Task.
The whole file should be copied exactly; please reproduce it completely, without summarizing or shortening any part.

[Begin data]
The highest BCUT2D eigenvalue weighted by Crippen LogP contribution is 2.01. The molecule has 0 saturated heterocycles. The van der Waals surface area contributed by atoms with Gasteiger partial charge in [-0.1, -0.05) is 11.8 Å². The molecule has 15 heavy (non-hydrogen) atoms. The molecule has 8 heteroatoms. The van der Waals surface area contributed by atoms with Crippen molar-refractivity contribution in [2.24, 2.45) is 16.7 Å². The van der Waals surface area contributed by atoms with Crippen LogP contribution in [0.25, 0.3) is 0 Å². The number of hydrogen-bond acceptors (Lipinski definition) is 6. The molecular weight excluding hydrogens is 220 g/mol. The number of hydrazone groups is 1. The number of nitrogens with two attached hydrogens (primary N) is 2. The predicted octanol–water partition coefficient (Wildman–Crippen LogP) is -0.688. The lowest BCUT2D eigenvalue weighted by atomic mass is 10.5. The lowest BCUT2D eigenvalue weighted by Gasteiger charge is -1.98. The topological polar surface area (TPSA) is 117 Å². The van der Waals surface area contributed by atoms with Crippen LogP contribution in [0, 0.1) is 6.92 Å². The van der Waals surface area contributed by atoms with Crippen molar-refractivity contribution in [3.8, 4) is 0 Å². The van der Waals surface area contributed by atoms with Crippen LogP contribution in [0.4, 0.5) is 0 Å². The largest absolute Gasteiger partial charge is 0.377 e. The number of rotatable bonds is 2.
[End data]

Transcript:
The highest BCUT2D eigenvalue weighted by Crippen LogP contribution is 2.01. The molecule has 0 saturated heterocycles. The van der Waals surface area contributed by atoms with Gasteiger partial charge in [-0.1, -0.05) is 11.8 Å². The molecule has 15 heavy (non-hydrogen) atoms. The molecule has 8 heteroatoms. The van der Waals surface area contributed by atoms with Crippen molar-refractivity contribution in [2.24, 2.45) is 16.7 Å². The van der Waals surface area contributed by atoms with Crippen LogP contribution in [0.25, 0.3) is 0 Å². The number of hydrogen-bond acceptors (Lipinski definition) is 6. The molecular weight excluding hydrogens is 220 g/mol. The number of hydrazone groups is 1. The number of nitrogens with two attached hydrogens (primary N) is 2. The predicted octanol–water partition coefficient (Wildman–Crippen LogP) is -0.688. The lowest BCUT2D eigenvalue weighted by atomic mass is 10.5. The lowest BCUT2D eigenvalue weighted by Gasteiger charge is -1.98. The topological polar surface area (TPSA) is 117 Å². The van der Waals surface area contributed by atoms with Crippen LogP contribution in [0, 0.1) is 6.92 Å². The van der Waals surface area contributed by atoms with Crippen molar-refractivity contribution in [3.8, 4) is 0 Å². The van der Waals surface area contributed by atoms with Crippen LogP contribution in [0.4, 0.5) is 0 Å². The largest absolute Gasteiger partial charge is 0.377 e. The number of rotatable bonds is 2.